Sakhi found no time to linger in shock at his new base. He helped coalition forces train the Afghan National Army to use American M16s and armored trucks instead of the Russian equipment they knew. He participated in military patrols, search operations and checkpoints across eastern Afghanistan. They were not always welcome; once, jeering children threw stones at their convoy.
Americans gave Sakhi the pseudonym “John” to shield his identity from Taliban militants looking to retaliate against interpreters. He never left the base without wrapping a scarf over his face; he lied that he worked construction.
“I tried my best to keep it a secret,” he said. “It was really hard.”
The U.S. mission relied on building the goodwill of citizens in the countryside, and Sakhi traveled around listening to the concerns of Pashto-speaking locals about education, security, the economy. He passed their comments on to his military team so they could help. Sometimes they brought school supplies and met with children and teachers.
“John’s work ethic and language skills are exceptional, and he has provided outstanding support as a translator for our squadron,” Lt. Col. Robert B. Brown later wrote on his behalf. “He … has demonstrated his reliability and dedication through countless combat and civil military operations.”
Sakhi hoped Americans would stabilize Afghanistan. He thought the Afghan National Army’s rank-and-file seemed committed to the cause, though he feared the leadership of his nation was corrupt. Sakhi came to believe he was serving his country, the U.S. and the world, even as he saw the mounting toll of their mission.
He watched an Afghan soldier excitedly tell his wife he was coming home, only to be killed hours later by an enemy sniper. “The next day we sent his dead body to his family,” said Sakhi. “These are the things I cannot ever, ever forget.”
Sakhi’s phone started ringing with threats from people warning him to stop working for the United States. Taliban fighters kidnapped his father in late 2011, taking him to the mountains and telling him to make his son stop working for Americans or be killed. Sakhi brought in influential elders and paid a ransom to secure his father’s release.
Soon after, Taliban fighters blew up a surrounding wall of the base where Sakhi was stationed, then came inside and began firing. Sakhi took shelter in the dining hall as troops rushed to stop them. After it was over, he saw the intruders’ slain bodies.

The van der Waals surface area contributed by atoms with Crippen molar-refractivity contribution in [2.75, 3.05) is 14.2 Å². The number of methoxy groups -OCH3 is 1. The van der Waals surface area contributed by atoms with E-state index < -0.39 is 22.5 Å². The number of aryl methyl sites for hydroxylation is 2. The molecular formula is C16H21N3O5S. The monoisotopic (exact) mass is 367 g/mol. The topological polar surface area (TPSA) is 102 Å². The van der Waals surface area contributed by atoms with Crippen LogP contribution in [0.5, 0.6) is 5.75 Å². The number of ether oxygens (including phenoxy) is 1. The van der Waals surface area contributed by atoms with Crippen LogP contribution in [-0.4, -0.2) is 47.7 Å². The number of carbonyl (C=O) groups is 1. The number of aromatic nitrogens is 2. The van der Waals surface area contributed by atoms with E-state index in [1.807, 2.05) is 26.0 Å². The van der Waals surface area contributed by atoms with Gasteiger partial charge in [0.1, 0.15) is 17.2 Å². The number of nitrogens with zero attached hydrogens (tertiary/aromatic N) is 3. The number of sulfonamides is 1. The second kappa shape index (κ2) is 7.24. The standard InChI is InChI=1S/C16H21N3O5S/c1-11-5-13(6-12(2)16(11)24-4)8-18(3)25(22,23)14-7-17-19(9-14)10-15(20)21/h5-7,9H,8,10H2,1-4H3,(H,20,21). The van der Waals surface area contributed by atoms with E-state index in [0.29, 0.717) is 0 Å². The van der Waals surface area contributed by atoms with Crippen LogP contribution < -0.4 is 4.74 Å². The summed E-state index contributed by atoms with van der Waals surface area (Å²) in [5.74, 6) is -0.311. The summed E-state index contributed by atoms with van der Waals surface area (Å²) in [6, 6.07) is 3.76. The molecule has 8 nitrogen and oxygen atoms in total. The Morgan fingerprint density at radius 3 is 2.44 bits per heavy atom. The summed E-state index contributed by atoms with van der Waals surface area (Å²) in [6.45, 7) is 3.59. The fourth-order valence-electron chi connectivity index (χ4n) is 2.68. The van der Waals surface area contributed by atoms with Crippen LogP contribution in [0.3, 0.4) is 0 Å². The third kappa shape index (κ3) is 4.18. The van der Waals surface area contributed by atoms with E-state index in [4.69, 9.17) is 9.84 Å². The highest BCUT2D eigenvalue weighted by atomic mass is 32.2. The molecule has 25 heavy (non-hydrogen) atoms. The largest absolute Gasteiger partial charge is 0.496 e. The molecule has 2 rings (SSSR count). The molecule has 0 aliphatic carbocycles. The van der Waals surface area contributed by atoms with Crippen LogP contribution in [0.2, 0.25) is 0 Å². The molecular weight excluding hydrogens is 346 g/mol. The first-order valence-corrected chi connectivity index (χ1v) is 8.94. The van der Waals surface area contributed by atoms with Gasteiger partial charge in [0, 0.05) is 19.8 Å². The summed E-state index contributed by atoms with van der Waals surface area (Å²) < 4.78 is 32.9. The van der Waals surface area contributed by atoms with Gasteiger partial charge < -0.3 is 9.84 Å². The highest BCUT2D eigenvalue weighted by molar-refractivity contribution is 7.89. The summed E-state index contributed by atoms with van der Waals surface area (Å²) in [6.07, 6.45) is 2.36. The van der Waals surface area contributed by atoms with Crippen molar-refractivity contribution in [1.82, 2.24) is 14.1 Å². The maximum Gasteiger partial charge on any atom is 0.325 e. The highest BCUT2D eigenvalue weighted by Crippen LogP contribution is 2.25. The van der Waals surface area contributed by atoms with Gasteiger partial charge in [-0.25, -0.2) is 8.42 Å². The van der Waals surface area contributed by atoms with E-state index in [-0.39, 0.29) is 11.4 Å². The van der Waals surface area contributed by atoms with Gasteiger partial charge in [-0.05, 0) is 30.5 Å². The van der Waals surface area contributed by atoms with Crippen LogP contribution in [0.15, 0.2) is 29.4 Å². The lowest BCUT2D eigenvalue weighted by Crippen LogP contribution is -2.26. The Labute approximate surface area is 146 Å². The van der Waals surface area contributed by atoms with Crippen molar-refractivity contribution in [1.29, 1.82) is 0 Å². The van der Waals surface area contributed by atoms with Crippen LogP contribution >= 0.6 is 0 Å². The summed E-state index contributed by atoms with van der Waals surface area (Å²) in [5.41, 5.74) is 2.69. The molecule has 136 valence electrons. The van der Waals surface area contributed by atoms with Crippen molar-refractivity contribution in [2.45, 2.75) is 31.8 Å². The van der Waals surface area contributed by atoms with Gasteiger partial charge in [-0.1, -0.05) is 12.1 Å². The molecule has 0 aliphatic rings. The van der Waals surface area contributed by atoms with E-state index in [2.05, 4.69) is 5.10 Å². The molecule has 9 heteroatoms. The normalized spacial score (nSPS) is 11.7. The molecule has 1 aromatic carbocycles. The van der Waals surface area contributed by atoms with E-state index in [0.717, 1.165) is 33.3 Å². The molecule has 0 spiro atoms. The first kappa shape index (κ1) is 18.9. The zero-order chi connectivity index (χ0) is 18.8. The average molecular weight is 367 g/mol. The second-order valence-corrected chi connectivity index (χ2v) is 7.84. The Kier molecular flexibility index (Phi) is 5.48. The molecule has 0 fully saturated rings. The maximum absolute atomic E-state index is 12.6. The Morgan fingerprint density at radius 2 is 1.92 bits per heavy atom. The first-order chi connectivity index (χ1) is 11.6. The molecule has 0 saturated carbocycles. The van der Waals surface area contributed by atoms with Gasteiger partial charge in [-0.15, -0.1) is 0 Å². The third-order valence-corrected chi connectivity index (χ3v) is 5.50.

Such meaningless death distressed Sakhi, who believed that Allah created humankind to live in peace, not kill themselves and one another. Staying was becoming too perilous. Sakhi applied for a visa to come to America, and an array of U.S. Army leaders wrote letters of recommendation.
“He has been in more missions that have put his life in danger than most of the other linguists on our team and he has always performed with merit and exceptional bravery. … I would trust him with my life,” wrote First Lt. Nicholas Anderson.
“He will make a great contribution to the United States of America,” wrote Lt. Col. Kurt Kehoe.
The Obama administration was reducing military personnel in Afghanistan, and Sakhi’s team released him 2013. Then his visa was approved. Afraid for his safety, Sakhi waited until he reached the Kabul airport to call his family and tell them he was departing for America. They were distraught at another long separation, but again, there seemed no other choice for survival.
Sakhi’s friend and former interpreter Pacha Khan Hussaini invited him to Houston. Hussaini had landed there several months earlier and was working for a Pakistani immigrant at Cricket Wireless.
So Sakhi traded the dirt roads and hilly terrain of eastern Afghanistan for the massive highways of the Texas flatlands and went to work seven days a week selling phones. Without rental and credit histories, Sakhi and other Afghan interpreters struggled to find housing, and they banded together in an apartment with a one-time $1,000 payment each from the U.S. government.
Sometimes customers inquired about Sakhi’s background. “Thank you for your service,” they’d say when he explained, and that was all.
After six months, his wife and children joined him, and Sakhi’s boss invited a group of Afghan interpreters to work for him in Minnesota. In October 2014, Sakhi boarded a plane to Minneapolis, wondering if this would, at last, be the peaceful home he had been seeking for his family.
He was relieved to no longer scan his surroundings for threats, but his inner conflicts would only grow.
Coming Tuesday: Khyber Sakhi adjusts to life in Minnesota